If that sounds rather open and nebulous, then we’ve hit the sweet spot for cloud computing futurology. Let me invite you to join the server team at UDS in Barcelona, when they’ll be defining the exact set of features to ship in October.
First impressions count. We’re eagerly following the development of kernel mode setting, which promises a smooth and flicker-free startup. We’ll consider options like Red Hat’s Plymouth, for graphical boot on all the cards that support it. We made a splash years ago with Usplash, but it’s time to move to something newer and shinier. So the good news is, boot will be beautiful. The bad news is, you won’t have long to appreciate it! It only takes 35 days to make a whole Koala, so we think it should be possible to bring up a stylish desktop much faster. The goal for Jaunty on a netbook is 25 seconds, so let’s see how much faster we can get you all the way to a Koala desktop. We’re also hoping to deliver a new login experience that complements the graphical boot, and works well for small groups as well as very large installations.
For those of you who can relate to Mini Me, or already have a Dell Mini, the Ubuntu Netbook Edition will be updated to include all the latest technology from Moblin, and tuned to work even better on screens that are vertically challenged. With millions of Linux netbooks out there, we have been learning and adapting usability to make the Koala cuddlier than ever. We also want to ensure that the Netbook Remix installs easily and works brilliantly on all the latest netbook hardware, so consider this a call for testing Ubuntu 9.04 if you’re the proud owner of one of these dainty items.
The desktop will have a designer’s fingerprints all over it – we’re now beginning the serious push to a new look. Brown has served us well but the Koala is considering other options. Come to UDS for a preview of the whole new look.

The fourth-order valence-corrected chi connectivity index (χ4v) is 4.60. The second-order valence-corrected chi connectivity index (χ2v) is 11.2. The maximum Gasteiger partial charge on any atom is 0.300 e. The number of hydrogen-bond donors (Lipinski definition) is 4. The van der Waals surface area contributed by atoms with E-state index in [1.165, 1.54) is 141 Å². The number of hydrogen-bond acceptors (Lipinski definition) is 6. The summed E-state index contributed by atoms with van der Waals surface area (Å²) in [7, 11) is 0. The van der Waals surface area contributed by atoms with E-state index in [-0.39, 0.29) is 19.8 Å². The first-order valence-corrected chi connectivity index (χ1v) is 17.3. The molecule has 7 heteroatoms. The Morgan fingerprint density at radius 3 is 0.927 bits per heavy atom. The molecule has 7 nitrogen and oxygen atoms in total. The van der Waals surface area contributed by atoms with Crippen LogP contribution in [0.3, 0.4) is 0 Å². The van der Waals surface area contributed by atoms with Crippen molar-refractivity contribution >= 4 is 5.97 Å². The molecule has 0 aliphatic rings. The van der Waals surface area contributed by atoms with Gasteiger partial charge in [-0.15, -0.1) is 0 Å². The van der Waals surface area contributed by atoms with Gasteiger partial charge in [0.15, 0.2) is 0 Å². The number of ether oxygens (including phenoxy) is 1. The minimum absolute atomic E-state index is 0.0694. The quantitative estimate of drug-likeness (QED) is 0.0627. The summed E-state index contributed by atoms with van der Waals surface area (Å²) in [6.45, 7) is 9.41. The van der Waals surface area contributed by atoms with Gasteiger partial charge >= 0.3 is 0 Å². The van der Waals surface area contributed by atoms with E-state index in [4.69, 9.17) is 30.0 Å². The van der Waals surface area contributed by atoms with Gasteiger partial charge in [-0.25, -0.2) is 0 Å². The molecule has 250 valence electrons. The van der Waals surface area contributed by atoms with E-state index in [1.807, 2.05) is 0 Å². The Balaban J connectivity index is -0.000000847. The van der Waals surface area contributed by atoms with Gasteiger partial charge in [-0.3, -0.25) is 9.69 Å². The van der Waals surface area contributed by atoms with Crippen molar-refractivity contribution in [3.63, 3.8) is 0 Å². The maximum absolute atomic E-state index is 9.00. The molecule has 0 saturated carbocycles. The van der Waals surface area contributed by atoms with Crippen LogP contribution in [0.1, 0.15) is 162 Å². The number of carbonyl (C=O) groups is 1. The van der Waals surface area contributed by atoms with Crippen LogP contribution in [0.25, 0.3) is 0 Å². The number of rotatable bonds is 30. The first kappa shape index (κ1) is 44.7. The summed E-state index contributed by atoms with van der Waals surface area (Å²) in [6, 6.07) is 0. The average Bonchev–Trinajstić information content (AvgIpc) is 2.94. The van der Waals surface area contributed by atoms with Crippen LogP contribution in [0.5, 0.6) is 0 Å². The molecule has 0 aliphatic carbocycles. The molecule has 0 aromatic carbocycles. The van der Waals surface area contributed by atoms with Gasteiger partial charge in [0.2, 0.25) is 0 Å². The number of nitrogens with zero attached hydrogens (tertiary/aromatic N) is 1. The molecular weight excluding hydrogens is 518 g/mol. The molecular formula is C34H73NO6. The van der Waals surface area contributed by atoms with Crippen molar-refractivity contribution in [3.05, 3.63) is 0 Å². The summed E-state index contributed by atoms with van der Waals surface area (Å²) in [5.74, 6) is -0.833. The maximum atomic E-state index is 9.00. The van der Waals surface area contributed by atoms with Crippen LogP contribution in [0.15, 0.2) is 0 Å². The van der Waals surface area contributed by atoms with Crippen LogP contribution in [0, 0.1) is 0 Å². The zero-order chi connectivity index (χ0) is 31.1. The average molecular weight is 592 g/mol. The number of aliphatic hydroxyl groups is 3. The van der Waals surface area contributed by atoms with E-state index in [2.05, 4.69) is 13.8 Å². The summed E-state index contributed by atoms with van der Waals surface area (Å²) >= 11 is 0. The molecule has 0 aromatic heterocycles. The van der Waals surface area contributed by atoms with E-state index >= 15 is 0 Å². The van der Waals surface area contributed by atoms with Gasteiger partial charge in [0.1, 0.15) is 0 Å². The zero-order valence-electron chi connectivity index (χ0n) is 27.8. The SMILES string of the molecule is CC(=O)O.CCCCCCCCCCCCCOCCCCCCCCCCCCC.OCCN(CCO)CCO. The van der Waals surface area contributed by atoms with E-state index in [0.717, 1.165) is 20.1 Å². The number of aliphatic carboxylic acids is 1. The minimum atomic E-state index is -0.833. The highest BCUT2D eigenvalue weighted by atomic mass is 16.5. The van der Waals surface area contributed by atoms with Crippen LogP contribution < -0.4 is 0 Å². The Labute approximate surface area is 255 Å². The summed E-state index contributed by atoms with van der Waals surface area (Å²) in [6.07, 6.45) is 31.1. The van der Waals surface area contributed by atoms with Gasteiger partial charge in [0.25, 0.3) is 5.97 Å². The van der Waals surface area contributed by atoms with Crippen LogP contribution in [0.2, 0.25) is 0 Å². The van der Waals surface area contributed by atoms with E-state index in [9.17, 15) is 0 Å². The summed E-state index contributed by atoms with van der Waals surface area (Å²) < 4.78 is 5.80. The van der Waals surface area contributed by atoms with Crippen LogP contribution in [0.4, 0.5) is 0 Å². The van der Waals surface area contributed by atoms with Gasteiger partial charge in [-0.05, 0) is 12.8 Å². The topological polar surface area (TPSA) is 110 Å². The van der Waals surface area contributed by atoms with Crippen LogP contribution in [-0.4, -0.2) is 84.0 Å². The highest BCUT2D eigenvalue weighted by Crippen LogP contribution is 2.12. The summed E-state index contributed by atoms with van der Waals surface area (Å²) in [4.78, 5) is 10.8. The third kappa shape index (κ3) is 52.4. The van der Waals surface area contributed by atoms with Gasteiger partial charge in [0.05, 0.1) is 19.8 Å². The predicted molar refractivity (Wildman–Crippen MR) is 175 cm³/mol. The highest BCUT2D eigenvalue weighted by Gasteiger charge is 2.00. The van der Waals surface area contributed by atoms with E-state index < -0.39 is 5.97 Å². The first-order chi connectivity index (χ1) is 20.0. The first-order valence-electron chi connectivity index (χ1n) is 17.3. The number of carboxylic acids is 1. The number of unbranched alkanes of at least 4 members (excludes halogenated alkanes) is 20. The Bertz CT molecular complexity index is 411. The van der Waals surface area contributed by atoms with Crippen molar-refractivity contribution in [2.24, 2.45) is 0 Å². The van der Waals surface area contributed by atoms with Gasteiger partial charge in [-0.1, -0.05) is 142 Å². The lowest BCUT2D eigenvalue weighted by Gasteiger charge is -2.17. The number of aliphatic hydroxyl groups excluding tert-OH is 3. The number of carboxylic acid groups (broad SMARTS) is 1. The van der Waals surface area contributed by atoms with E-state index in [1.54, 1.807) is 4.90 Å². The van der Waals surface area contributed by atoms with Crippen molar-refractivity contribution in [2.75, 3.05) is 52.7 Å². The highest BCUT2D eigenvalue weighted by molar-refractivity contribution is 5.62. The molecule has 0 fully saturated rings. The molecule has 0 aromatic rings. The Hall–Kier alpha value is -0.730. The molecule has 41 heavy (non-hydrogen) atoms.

UDS in Barcelona, 25-29 May
As always, the Ubuntu Developer Summit will be jam-packed with ideas, innovations, guests and gurus. It’s a wombat and dingbat-free zone, so if you’re looking for high-intensity developer discussions, beautiful Barcelona will be the place to rest your opposable thumbs in May. It’s where the Ubuntu community, Canonical engineers and partners come together to discuss, debate and design the Karmic Koala. The event is the social and strategic highlight of each release cycle. Jono Bacon, the Ubuntu Community Manager has more details at http://www.jonobacon.org/2009/02/19/announcing-the-karmic-koala-ubuntu-developer-summit/ including sponsorship for heavily-contributing community members.
More details of the Ubuntu Developer Summit can be found at http://wiki.ubuntu.com/UDS.
A newborn Koala spends about six months in the family before it heads off into the wild alone. Sounds about perfect for an Ubuntu release plan! I’m looking forward to seeing many of you in Barcelona, and before that, at a Jaunty release party. Till then, cheers.